God puts people where He wants them and gives them the responsibilities that He desires them to fulfill. They can be either faithful or unfaithful leaders.
Jesus as not a typical revolutionary, seeking to overthrow a human regime, yet the truth He spoke was so radical that He was put to death cruelly for it.
Government run by carnal men will never work, but those under the New Covenant, having God's law written on their hearts, can make any form of government work.
The best human leaders are those who recognize that they are not the ones running things. Exceptional leaders submit to the reality of God's sovereignty.
That God is sovereign means that He IS God, the absolute governor of all things. This has profound implications for us: It means He chooses goodness or severity.
Realizing God's willingness to help and knowing His worthiness begin to build in us the vital components of genuine, sincere worship.
Our responsibility is to yield to God's sovereignty. Nevertheless, God has enabled us to freely sin, but holds us responsible for governing ourselves.
God not only rules in heaven, but He is also sovereign on earth! He is not an absentee landlord, but One who is actively involved in administering His creation.
Most converted Christians realize that God is sovereign. But sometimes the Bible reveals something about God that makes us uncomfortable. Can we accept it?
God not only upholds, but also guides and propels His creation, periodically overruling man's mismanagement with floods, fires, winds, and earthquakes.
We need free moral agency to be transformed into God's image. Unless one has God's Spirit, he cannot exercise the internal control to be subject to the way of God.
Among God's many titles is one that proclaims His supremacy over all others: 'Most High God' or 'God Most High.' It provides confidence in God's governance.
Fully accepting God's sovereignty should drive us to seek Him so that we can come to know Him as completely as possible, which is vital to our salvation.
Consider two end-time, dominant forces: the Beast power of Revelation 13 and God. To whom will we yield to in the coming years?
Government may be the most important subject in the Bible because it touches on how Christians are to govern themselves under the sovereignty of God.
Regardless of whether one submits to God, government, or community, self-government is the best means to having a safe, smooth course toward an objective.
God intended government to be a positive force of bringing order out of chaos, keeping on a straight course, educating, and edifying with necessary laws.
God's command for Israel to execute total war on the Canaanites has a rational—and yes, Christian—explanation. He is not cruel; there is a benevolent reason.
Our attitude toward government must be one of submission. The church cannot perform its function without the cooperation of the carnal civil governments.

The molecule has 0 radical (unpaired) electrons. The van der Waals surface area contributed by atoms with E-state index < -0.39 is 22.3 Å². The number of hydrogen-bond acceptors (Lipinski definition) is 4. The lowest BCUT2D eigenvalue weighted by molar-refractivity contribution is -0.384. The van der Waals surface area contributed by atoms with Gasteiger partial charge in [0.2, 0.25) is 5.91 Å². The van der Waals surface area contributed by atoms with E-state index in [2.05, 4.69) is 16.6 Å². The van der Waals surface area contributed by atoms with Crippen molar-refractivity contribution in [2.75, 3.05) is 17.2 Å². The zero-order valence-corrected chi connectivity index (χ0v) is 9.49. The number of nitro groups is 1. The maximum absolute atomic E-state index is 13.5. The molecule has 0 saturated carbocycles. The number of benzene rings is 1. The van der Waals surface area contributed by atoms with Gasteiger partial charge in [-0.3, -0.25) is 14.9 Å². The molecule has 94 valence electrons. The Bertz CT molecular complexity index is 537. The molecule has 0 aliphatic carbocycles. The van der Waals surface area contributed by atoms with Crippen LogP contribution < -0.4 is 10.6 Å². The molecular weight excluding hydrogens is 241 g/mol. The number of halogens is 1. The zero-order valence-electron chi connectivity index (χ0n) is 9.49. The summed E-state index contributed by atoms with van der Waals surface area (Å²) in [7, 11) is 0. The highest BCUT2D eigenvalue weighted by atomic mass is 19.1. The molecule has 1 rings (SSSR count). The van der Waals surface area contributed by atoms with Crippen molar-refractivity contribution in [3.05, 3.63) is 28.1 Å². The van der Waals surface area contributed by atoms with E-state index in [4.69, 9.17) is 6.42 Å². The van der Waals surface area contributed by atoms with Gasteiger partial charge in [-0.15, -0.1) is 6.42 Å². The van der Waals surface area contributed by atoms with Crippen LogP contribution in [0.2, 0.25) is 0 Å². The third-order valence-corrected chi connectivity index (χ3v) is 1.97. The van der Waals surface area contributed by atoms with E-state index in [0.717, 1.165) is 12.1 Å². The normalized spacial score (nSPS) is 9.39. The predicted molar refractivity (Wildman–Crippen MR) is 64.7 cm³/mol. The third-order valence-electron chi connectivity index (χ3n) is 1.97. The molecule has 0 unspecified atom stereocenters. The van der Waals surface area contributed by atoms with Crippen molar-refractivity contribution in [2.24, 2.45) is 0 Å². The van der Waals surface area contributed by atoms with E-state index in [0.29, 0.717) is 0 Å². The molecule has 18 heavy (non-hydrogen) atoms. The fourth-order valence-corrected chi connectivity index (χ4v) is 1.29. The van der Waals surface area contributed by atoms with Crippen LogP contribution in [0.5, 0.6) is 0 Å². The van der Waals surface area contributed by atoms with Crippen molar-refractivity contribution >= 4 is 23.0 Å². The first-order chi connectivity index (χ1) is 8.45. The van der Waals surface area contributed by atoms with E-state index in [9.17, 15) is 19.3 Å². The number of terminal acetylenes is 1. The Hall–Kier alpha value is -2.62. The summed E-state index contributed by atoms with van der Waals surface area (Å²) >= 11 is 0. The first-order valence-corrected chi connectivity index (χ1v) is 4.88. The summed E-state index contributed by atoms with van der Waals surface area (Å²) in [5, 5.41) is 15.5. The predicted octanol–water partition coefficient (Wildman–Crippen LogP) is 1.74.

God is not the author of confusion, but throughout the scriptures has used a consistent pattern of appointing leaders over His called-out ones.
The true nature of God differs greatly from the trinitarian concept. Having created us in His form and shape, God desires to develop us into His character image.
Only those who are governable will be allowed to govern with God. No government will work without each individual submitting in his area of responsibility.
God is establishing a spiritual kingdom, with Christ as King, installed at the seventh trump when He will unleash the power of His Kingdom against the world.
Unless we acknowledge God's sovereign authority in our lives, following through with the things we learn from scripture, we, like atheists, will not see God.
We dare not allow anybody to come between God's direct governance and ourselves. Even God's government will not work unless we voluntarily govern ourselves.
John Ritenbaugh, claiming that one major reason people find Ecclesiastes to be pessimistic is that much of life also contains negativity, suggests that Solomon, who was born with a silver spoon in his mouth, found much of life discouraging, disappointing, trying, and fraught with vanity. Nevertheless, his lifetime observations …
The book of Hebrews resonates for the church of God at this time due to the strong parallels between our circumstances and those of the first century church.
In this keynote address of the 2007 Feast of Tabernacles, John Ritenbaugh, focusing on Abraham's pattern of life, answers the question, 'Why is the Church of the Great God doing what it is doing at this time?' Abraham and Sarah's life of faith is the pattern that God's called-out ones are obligated to follow. Interestingly, …
John Ritenbaugh, reiterating that wisdom is not the answer to all of life's problems, indicates that it is still a valuable virtue, transforming us for good and a sense of well-being. In the matter of deference to civil authority, we must remember that, as ambassadors and sojourners in a foreign land, we must give governing …
God's people must let go of the world's solutions, involving party spirit, revolutions, and power struggles, placing their trust in the sovereignty of God.
After the Flood, the people grew suspicious of God. Their natural inclination was to defend against another act of God rather than make peace with Him.